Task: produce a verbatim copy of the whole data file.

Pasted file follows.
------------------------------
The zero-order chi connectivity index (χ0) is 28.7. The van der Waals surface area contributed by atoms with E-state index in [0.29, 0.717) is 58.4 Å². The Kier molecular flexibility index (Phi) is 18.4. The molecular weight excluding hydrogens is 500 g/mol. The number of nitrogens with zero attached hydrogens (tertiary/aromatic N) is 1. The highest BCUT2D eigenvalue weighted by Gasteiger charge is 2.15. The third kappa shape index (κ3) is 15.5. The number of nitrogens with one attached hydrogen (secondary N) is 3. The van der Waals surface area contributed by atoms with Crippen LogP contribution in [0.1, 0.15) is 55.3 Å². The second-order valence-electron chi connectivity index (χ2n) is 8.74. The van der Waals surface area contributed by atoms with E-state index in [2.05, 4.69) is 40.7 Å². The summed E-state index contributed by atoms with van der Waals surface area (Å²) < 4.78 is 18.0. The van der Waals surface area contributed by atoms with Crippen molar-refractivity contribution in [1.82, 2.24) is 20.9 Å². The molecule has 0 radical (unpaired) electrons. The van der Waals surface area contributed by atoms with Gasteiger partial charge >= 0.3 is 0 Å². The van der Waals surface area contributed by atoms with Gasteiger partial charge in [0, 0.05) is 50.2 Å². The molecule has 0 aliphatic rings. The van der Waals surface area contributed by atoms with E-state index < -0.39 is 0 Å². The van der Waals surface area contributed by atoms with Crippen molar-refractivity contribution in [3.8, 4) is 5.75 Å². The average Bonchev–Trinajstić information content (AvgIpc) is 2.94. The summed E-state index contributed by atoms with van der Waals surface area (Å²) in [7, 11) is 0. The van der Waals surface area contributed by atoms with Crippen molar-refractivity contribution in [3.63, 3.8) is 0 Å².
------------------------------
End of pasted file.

The zero-order chi connectivity index (χ0) is 28.7. The van der Waals surface area contributed by atoms with E-state index in [0.29, 0.717) is 58.4 Å². The Kier molecular flexibility index (Phi) is 18.4. The molecular weight excluding hydrogens is 500 g/mol. The number of nitrogens with zero attached hydrogens (tertiary/aromatic N) is 1. The highest BCUT2D eigenvalue weighted by Gasteiger charge is 2.15. The third kappa shape index (κ3) is 15.5. The number of nitrogens with one attached hydrogen (secondary N) is 3. The van der Waals surface area contributed by atoms with Crippen LogP contribution in [0.1, 0.15) is 55.3 Å². The second-order valence-electron chi connectivity index (χ2n) is 8.74. The van der Waals surface area contributed by atoms with E-state index in [2.05, 4.69) is 40.7 Å². The summed E-state index contributed by atoms with van der Waals surface area (Å²) < 4.78 is 18.0. The van der Waals surface area contributed by atoms with Crippen molar-refractivity contribution in [1.82, 2.24) is 20.9 Å². The molecule has 0 radical (unpaired) electrons. The van der Waals surface area contributed by atoms with Gasteiger partial charge >= 0.3 is 0 Å². The van der Waals surface area contributed by atoms with Gasteiger partial charge in [0, 0.05) is 50.2 Å². The molecule has 0 aliphatic rings. The van der Waals surface area contributed by atoms with E-state index < -0.39 is 0 Å². The van der Waals surface area contributed by atoms with Crippen molar-refractivity contribution in [3.8, 4) is 5.75 Å². The average Bonchev–Trinajstić information content (AvgIpc) is 2.94. The summed E-state index contributed by atoms with van der Waals surface area (Å²) in [7, 11) is 0. The van der Waals surface area contributed by atoms with Crippen molar-refractivity contribution in [3.63, 3.8) is 0 Å².